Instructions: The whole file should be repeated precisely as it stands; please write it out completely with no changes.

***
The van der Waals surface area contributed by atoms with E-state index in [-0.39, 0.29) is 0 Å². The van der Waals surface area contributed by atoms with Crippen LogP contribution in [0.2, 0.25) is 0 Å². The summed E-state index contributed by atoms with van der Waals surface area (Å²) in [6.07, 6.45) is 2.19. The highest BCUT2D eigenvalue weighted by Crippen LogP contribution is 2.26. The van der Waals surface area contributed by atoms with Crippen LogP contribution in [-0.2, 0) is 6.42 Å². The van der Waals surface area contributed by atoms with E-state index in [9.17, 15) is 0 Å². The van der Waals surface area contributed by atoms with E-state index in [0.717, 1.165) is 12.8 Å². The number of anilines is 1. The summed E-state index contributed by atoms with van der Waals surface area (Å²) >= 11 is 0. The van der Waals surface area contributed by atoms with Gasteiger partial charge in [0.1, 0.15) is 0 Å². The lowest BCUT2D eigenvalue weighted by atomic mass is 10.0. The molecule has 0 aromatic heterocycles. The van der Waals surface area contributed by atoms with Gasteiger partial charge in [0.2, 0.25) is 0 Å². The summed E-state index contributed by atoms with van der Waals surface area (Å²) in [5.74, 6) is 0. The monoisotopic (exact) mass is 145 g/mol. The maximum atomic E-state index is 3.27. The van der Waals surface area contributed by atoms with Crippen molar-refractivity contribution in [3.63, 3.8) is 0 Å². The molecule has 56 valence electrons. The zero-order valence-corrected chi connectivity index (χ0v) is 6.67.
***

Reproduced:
The van der Waals surface area contributed by atoms with E-state index in [-0.39, 0.29) is 0 Å². The van der Waals surface area contributed by atoms with Crippen LogP contribution in [0.2, 0.25) is 0 Å². The summed E-state index contributed by atoms with van der Waals surface area (Å²) in [6.07, 6.45) is 2.19. The highest BCUT2D eigenvalue weighted by Crippen LogP contribution is 2.26. The van der Waals surface area contributed by atoms with Crippen LogP contribution in [-0.2, 0) is 6.42 Å². The van der Waals surface area contributed by atoms with E-state index in [9.17, 15) is 0 Å². The van der Waals surface area contributed by atoms with E-state index in [0.717, 1.165) is 12.8 Å². The number of anilines is 1. The summed E-state index contributed by atoms with van der Waals surface area (Å²) >= 11 is 0. The van der Waals surface area contributed by atoms with Gasteiger partial charge in [0.1, 0.15) is 0 Å². The lowest BCUT2D eigenvalue weighted by atomic mass is 10.0. The molecule has 0 aromatic heterocycles. The van der Waals surface area contributed by atoms with Gasteiger partial charge in [0.2, 0.25) is 0 Å². The summed E-state index contributed by atoms with van der Waals surface area (Å²) in [5.74, 6) is 0. The monoisotopic (exact) mass is 145 g/mol. The maximum atomic E-state index is 3.27. The van der Waals surface area contributed by atoms with Crippen molar-refractivity contribution in [3.63, 3.8) is 0 Å². The molecule has 56 valence electrons. The zero-order valence-corrected chi connectivity index (χ0v) is 6.67.